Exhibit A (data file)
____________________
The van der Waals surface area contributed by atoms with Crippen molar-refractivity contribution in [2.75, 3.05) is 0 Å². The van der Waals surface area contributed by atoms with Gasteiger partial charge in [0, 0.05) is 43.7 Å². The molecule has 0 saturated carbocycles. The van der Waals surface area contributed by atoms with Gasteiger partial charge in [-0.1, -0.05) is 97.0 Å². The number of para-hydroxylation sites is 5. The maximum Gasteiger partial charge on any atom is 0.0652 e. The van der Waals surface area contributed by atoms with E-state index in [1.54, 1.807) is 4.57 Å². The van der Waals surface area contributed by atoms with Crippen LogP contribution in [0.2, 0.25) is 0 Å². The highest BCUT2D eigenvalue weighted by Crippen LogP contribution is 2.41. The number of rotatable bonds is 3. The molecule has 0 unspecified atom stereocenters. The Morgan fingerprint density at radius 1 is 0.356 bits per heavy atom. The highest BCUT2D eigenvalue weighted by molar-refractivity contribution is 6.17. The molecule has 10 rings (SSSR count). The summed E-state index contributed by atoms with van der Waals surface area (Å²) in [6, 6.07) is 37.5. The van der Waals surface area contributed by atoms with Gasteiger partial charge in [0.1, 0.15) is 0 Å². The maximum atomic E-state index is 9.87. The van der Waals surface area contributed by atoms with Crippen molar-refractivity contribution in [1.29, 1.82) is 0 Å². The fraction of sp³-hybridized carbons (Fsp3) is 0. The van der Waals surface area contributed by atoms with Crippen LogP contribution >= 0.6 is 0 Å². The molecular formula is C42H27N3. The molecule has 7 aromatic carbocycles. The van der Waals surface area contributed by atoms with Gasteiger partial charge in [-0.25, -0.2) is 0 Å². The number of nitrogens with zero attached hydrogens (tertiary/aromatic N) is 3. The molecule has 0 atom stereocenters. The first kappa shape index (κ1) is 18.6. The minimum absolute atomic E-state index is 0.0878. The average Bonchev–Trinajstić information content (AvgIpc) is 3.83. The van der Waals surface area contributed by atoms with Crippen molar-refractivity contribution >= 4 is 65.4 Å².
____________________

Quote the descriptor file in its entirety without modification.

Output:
The van der Waals surface area contributed by atoms with Crippen molar-refractivity contribution in [2.75, 3.05) is 0 Å². The van der Waals surface area contributed by atoms with Gasteiger partial charge in [0, 0.05) is 43.7 Å². The molecule has 0 saturated carbocycles. The van der Waals surface area contributed by atoms with Gasteiger partial charge in [-0.1, -0.05) is 97.0 Å². The number of para-hydroxylation sites is 5. The maximum Gasteiger partial charge on any atom is 0.0652 e. The van der Waals surface area contributed by atoms with E-state index in [1.54, 1.807) is 4.57 Å². The van der Waals surface area contributed by atoms with Crippen LogP contribution in [0.2, 0.25) is 0 Å². The highest BCUT2D eigenvalue weighted by Crippen LogP contribution is 2.41. The number of rotatable bonds is 3. The molecule has 0 unspecified atom stereocenters. The Morgan fingerprint density at radius 1 is 0.356 bits per heavy atom. The highest BCUT2D eigenvalue weighted by molar-refractivity contribution is 6.17. The molecule has 10 rings (SSSR count). The summed E-state index contributed by atoms with van der Waals surface area (Å²) in [6, 6.07) is 37.5. The van der Waals surface area contributed by atoms with Gasteiger partial charge in [0.1, 0.15) is 0 Å². The maximum atomic E-state index is 9.87. The van der Waals surface area contributed by atoms with Crippen molar-refractivity contribution in [1.29, 1.82) is 0 Å². The fraction of sp³-hybridized carbons (Fsp3) is 0. The van der Waals surface area contributed by atoms with Crippen LogP contribution >= 0.6 is 0 Å². The molecular formula is C42H27N3. The molecule has 7 aromatic carbocycles. The van der Waals surface area contributed by atoms with Gasteiger partial charge in [-0.25, -0.2) is 0 Å². The number of nitrogens with zero attached hydrogens (tertiary/aromatic N) is 3. The molecule has 0 atom stereocenters. The first kappa shape index (κ1) is 18.6. The minimum absolute atomic E-state index is 0.0878. The average Bonchev–Trinajstić information content (AvgIpc) is 3.83. The van der Waals surface area contributed by atoms with Crippen molar-refractivity contribution >= 4 is 65.4 Å².